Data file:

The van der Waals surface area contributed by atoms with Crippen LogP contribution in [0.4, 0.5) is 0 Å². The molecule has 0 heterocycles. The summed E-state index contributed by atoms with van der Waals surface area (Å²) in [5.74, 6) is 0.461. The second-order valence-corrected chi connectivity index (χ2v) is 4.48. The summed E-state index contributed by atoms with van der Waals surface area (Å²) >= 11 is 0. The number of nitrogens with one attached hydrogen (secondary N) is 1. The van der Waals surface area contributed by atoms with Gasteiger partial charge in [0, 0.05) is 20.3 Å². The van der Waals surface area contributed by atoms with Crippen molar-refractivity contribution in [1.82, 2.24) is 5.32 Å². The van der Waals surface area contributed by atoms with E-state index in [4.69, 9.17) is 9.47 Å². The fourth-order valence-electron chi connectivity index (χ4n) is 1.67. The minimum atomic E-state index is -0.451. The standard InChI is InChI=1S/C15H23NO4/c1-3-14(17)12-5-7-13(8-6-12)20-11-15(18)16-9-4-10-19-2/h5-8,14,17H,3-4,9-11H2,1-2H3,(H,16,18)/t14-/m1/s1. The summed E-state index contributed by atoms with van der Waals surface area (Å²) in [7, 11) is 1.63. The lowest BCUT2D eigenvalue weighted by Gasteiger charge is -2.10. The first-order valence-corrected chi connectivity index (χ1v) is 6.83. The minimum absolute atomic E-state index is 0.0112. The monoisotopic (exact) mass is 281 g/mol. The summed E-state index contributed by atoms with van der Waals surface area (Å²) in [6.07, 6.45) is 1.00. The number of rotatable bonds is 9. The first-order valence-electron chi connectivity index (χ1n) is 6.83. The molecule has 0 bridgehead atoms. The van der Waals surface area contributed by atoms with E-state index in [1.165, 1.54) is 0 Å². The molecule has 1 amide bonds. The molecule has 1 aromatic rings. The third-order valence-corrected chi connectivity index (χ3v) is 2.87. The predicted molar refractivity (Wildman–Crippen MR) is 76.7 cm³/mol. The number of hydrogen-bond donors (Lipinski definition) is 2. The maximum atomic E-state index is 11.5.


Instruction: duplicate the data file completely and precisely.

The van der Waals surface area contributed by atoms with Crippen LogP contribution in [0.4, 0.5) is 0 Å². The molecule has 0 heterocycles. The summed E-state index contributed by atoms with van der Waals surface area (Å²) in [5.74, 6) is 0.461. The second-order valence-corrected chi connectivity index (χ2v) is 4.48. The summed E-state index contributed by atoms with van der Waals surface area (Å²) >= 11 is 0. The number of nitrogens with one attached hydrogen (secondary N) is 1. The van der Waals surface area contributed by atoms with Gasteiger partial charge in [0, 0.05) is 20.3 Å². The van der Waals surface area contributed by atoms with Crippen molar-refractivity contribution in [1.82, 2.24) is 5.32 Å². The van der Waals surface area contributed by atoms with E-state index in [4.69, 9.17) is 9.47 Å². The fourth-order valence-electron chi connectivity index (χ4n) is 1.67. The minimum atomic E-state index is -0.451. The standard InChI is InChI=1S/C15H23NO4/c1-3-14(17)12-5-7-13(8-6-12)20-11-15(18)16-9-4-10-19-2/h5-8,14,17H,3-4,9-11H2,1-2H3,(H,16,18)/t14-/m1/s1. The summed E-state index contributed by atoms with van der Waals surface area (Å²) in [7, 11) is 1.63. The lowest BCUT2D eigenvalue weighted by Gasteiger charge is -2.10. The first-order valence-corrected chi connectivity index (χ1v) is 6.83. The minimum absolute atomic E-state index is 0.0112. The monoisotopic (exact) mass is 281 g/mol. The summed E-state index contributed by atoms with van der Waals surface area (Å²) in [6.07, 6.45) is 1.00. The number of rotatable bonds is 9. The first-order valence-electron chi connectivity index (χ1n) is 6.83. The molecule has 0 bridgehead atoms. The van der Waals surface area contributed by atoms with E-state index in [1.165, 1.54) is 0 Å². The molecule has 1 amide bonds. The molecule has 1 aromatic rings. The third-order valence-corrected chi connectivity index (χ3v) is 2.87. The predicted molar refractivity (Wildman–Crippen MR) is 76.7 cm³/mol. The number of hydrogen-bond donors (Lipinski definition) is 2. The maximum atomic E-state index is 11.5.